After the lighthouse we continued along several county roads that skirted the shoreline. The roads were not marked and do not show on the state map. They were, however, passable in our car and we enjoyed the beautiful lake views.

At Cross Village we elected to take Michigan 115, locally known as the "Tunnel of Trees". This picturesque road hugs the coast and, when the trees thin sufficiently, offers lake views. The rest of the time it lives up to its nickname as the tree covering is so dense that headlites are a prudent option, even in a bright and sunny day such as this.

The road ends in Harbor Springs, where we stopped for lunch. Then onto US 31 north to Alanson where we took local roads that parallel the Inland Waterway. Yet again this was a journey down memory lane as we'd boated this waterway several times in the nineties. The Inland Waterway almost connects Lake Huron with Lake Michigan some thirty miles south of the Straits. "Almost" is the operative word as the waterway ends just a few miles east of Harbor Springs.

Back to Cheboygan we visited the marina and took several pix of the new Icebreaker Mackinaw (WLBB-30). This modern cutter, commissioned in 2006, replaces the venerable "Mighty Mac" that was decommissioned the same day after having served since 1944. While she bears the same proud name, she just tain't the same...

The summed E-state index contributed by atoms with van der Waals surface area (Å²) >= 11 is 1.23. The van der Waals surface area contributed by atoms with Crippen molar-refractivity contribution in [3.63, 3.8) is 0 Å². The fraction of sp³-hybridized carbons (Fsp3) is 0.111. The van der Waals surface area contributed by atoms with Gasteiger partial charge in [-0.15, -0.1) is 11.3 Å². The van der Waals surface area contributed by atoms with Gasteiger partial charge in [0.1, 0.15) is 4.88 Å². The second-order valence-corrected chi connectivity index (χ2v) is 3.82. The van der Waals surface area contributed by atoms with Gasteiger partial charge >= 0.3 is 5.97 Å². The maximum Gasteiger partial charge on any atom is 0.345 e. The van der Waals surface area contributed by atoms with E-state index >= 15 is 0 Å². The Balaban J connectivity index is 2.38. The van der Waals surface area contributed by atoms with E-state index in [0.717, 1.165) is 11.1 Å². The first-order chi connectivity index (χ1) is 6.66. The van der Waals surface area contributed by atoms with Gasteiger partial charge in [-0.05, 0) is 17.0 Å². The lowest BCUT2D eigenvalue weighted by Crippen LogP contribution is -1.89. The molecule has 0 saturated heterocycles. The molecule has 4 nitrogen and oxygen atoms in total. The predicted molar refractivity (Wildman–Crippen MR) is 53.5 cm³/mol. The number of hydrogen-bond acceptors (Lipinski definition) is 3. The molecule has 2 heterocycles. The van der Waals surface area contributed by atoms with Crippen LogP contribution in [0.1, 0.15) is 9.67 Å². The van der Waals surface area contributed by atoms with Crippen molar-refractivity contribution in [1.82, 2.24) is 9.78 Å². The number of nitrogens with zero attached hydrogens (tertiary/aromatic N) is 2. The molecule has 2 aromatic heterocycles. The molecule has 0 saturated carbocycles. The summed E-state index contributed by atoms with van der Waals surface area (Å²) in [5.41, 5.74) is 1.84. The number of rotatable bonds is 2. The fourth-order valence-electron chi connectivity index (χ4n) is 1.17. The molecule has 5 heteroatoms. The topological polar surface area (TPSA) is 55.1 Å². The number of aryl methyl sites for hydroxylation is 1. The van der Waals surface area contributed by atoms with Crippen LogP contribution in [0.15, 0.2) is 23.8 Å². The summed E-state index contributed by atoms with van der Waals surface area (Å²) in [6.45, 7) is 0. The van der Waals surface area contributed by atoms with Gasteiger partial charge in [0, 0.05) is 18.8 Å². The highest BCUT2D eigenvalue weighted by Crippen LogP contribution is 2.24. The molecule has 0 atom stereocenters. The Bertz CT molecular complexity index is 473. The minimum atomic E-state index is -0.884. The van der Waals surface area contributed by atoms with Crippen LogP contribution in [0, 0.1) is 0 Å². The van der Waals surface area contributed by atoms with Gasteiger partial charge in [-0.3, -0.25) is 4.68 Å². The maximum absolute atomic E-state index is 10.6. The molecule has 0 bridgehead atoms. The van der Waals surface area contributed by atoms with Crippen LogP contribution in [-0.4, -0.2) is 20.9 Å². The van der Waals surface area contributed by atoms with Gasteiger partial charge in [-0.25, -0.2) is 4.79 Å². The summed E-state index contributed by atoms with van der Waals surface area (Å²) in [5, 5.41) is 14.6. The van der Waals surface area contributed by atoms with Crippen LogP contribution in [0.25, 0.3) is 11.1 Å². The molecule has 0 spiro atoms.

We returned to the coach a bit after four with 110 miles under our wheels. It was as perfect a day as one could wish and we hope you enjoy the pix we've posted of our adventure.

Mon, 09 Sept: Today we be tourists...

The forecast rains never materialized, but the dawn was very grey and threatening. We had a relaxing breakfast and took our time getting ourselves ready for the day. Not too much on our agenda, other than our anticipated visit to the Museum Ship USCGC Mackinaw (WAGB-83).